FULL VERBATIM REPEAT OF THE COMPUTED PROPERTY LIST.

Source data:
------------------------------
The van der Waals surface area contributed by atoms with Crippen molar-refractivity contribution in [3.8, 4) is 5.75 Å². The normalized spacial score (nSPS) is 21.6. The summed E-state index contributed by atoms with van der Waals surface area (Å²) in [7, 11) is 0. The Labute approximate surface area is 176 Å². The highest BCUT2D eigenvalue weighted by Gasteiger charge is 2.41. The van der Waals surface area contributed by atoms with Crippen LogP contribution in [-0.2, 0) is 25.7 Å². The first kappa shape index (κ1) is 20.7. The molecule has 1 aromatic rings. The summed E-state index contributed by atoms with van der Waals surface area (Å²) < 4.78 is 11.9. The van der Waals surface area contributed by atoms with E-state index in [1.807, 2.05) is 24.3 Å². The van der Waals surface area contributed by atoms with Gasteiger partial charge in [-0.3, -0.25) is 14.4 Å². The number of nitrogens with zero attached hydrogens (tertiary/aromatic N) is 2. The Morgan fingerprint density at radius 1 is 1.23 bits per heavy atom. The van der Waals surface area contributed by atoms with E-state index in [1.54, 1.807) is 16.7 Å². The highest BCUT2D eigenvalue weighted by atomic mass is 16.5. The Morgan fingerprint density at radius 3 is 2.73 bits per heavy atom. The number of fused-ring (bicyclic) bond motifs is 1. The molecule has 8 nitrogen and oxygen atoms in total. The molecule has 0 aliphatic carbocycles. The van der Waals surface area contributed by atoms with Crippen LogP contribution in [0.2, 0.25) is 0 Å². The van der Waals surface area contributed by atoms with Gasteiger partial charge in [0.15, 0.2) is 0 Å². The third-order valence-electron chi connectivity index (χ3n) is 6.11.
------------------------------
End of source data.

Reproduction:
The van der Waals surface area contributed by atoms with Crippen molar-refractivity contribution in [3.8, 4) is 5.75 Å². The normalized spacial score (nSPS) is 21.6. The summed E-state index contributed by atoms with van der Waals surface area (Å²) in [7, 11) is 0. The Labute approximate surface area is 176 Å². The highest BCUT2D eigenvalue weighted by Gasteiger charge is 2.41. The van der Waals surface area contributed by atoms with Crippen LogP contribution in [-0.2, 0) is 25.7 Å². The first kappa shape index (κ1) is 20.7. The molecule has 1 aromatic rings. The summed E-state index contributed by atoms with van der Waals surface area (Å²) < 4.78 is 11.9. The van der Waals surface area contributed by atoms with E-state index in [1.807, 2.05) is 24.3 Å². The van der Waals surface area contributed by atoms with Gasteiger partial charge in [-0.3, -0.25) is 14.4 Å². The number of nitrogens with zero attached hydrogens (tertiary/aromatic N) is 2. The Morgan fingerprint density at radius 1 is 1.23 bits per heavy atom. The van der Waals surface area contributed by atoms with E-state index in [1.54, 1.807) is 16.7 Å². The highest BCUT2D eigenvalue weighted by atomic mass is 16.5. The Morgan fingerprint density at radius 3 is 2.73 bits per heavy atom. The number of fused-ring (bicyclic) bond motifs is 1. The molecule has 8 nitrogen and oxygen atoms in total. The molecule has 0 aliphatic carbocycles. The van der Waals surface area contributed by atoms with Crippen LogP contribution in [0.2, 0.25) is 0 Å². The van der Waals surface area contributed by atoms with Gasteiger partial charge in [0.15, 0.2) is 0 Å². The third-order valence-electron chi connectivity index (χ3n) is 6.11.